We drove out to Pasadena in a heavy rainstorm Sunday afternoon to see the Culbertson-Prentiss House, built in 1911 by the brothers Charles Sumner Greene and Henry Mather Greene at 1188 Hillcrest Ave.
Hillcrest Avenue is in the neighborhood of the old Huntington Hotel, now sadly closed, and the Huntington Library and Gardens, and it must be one of the most luxurious, verdant and expensive residential districts in the world.
Block after block, the enormous houses stand side by side behind well-kept lawns and flourishing flower beds. Architecturally, they reflect the exuberant eclecticism of Southern California--Tudor, Mediterranean, Georgian, French chateau, modern--all happy together, enclosing in sumptuous seclusion their families, which, in owning them, are ipso facto millionaires.
These streets are usually traveled only by the people who live here and by those who service the houses. But on every Friday, Saturday and Sunday this month, from 11 a.m. until 4 p.m., the Culbertson house is open to the public (admission $8).
People who think they know the work of the famous Greene brothers may be surprised by the Culbertson house. It is not the familiar big, dark brown, bulky shingle house that the Greenes scattered over Pasadena. The Culbertson house is tan gunite. It has a low facade, faintly like a Chinese temple, and a roof of glistening green tile flecked with red.
We parked across the street near a great brown wood three-story Greene and Greene and splashed down the driveway under the porte-cochere to the side entrance, where we were met by Robert and Ruth Peck, the present owners.
On a porch off the green interior court, we slipped nylon socks over our shoes and entered the house. The original furniture had been restored as far as possible, and the entry hall was hung with five rarely seen oil paintings by Charles Greene--seascapes and landscapes in monotone with three-dimensional birds and trees.
Greene and Greene had built the house for three maiden sisters from Kenilworth, Ill.--Cordelia, Kate and Margaret Culbertson. It had cost $100,000, the equivalent of more than $1 million today.
It had the usual hallmarks of Greene and Greene--craftsmanship and art in details, an openness to the outdoors, and surprising but subtle tricks of perspective: A stairway leading down to an enclosed loggia, or ballroom, grows wider as it descends.
The original dining room set of Honduras mahogany had been restored, thanks to its present owner, Rea Taylor, who had bought it at auction in 1945. Mrs. Taylor stood in a hallway nearby, keeping an anxious eye on her treasure.
"I was a bride in 1945," she told us, "and I needed a dining room set."
Dr. Peck, a cardiologist, led us into a bathroom that hadn't been altered since 1911.
"Those are the original fixtures," he said. "And they still work."
The Pecks have owned the house nine years. It is something of an ordeal, having it open every weekend in March, but Peck believes they owe it to the world.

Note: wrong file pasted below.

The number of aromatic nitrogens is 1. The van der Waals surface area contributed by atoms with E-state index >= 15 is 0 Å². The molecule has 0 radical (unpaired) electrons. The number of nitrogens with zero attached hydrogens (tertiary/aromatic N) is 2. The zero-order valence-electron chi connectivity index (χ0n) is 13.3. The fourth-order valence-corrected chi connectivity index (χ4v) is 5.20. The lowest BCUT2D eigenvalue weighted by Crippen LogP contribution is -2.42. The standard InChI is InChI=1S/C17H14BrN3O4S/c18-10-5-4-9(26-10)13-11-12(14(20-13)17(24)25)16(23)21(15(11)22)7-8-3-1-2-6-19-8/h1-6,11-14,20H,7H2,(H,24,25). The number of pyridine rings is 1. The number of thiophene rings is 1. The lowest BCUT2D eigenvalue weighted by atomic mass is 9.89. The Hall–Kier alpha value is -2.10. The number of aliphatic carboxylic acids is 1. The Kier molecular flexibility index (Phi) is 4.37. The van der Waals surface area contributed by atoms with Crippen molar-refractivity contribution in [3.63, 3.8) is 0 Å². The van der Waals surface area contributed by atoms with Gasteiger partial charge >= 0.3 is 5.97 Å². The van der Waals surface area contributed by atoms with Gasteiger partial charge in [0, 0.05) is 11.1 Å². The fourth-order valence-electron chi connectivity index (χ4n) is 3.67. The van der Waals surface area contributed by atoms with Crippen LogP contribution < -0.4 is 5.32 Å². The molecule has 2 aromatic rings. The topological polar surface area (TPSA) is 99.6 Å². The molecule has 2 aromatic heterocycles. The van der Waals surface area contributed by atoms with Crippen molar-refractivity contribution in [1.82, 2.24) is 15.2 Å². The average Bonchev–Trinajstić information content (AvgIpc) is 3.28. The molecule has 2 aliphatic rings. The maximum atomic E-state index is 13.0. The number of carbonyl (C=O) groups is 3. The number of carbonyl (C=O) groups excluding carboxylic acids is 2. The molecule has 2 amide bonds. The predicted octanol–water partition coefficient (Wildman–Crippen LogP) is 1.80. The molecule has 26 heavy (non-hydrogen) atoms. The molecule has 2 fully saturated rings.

"It needs to be shared," he told us. "It doesn't make any sense for just one little family to have the whole thing."
The windows of the garden room, with its big white wicker chairs, looked out upon the vivid green grass of the court. In the distance, dark, surly clouds hid the mountains. Pansies, daffodils and Iceland poppies--drenched for the moment--grew around the octagonal pool.
Mrs. Francis S. Prentiss of Cleveland, the second owner, is said to have spent another $100,000 making idiosyncratic changes and extending the gardens. In a film that precedes the tour, we heard a testy letter she had written to the Greenes complaining about the cost. They answered with a sedate observation that art cannot be compromised for money.
Downstairs in the loggia, chicken salad and champagne were being served. Mrs. Peck joined us. They had lived in Los Angeles, she said, but wanted to move to Pasadena and asked a real estate agent to show them some houses. She had shown them this house, and they loved it, but they didn't act soon enough. The agent called and told them the house had been sold and was in escrow. They were crestfallen. But the deal fell through. When the house went on the market again, they bought it.
"It spoke to us," Mrs. Peck said.
Randell Makinson, director of the Greenes' Gamble House for the USC School of Architecture, told us the Blacker house across the street was in grave danger. It had been bought by a Texan who had stripped it of all its Greene and Greene treasures, evidently with the expectation of selling them for a large profit. He was thwarted, however, by the public outcry, and the fixtures remain in limbo.
When we started to leave, the sky cleared momentarily and the mountains appeared, their dark peaks mantled with dazzling snow.
That was the view Cordelia, Kate and Margaret Culbertson had built their $100,000 house to capture.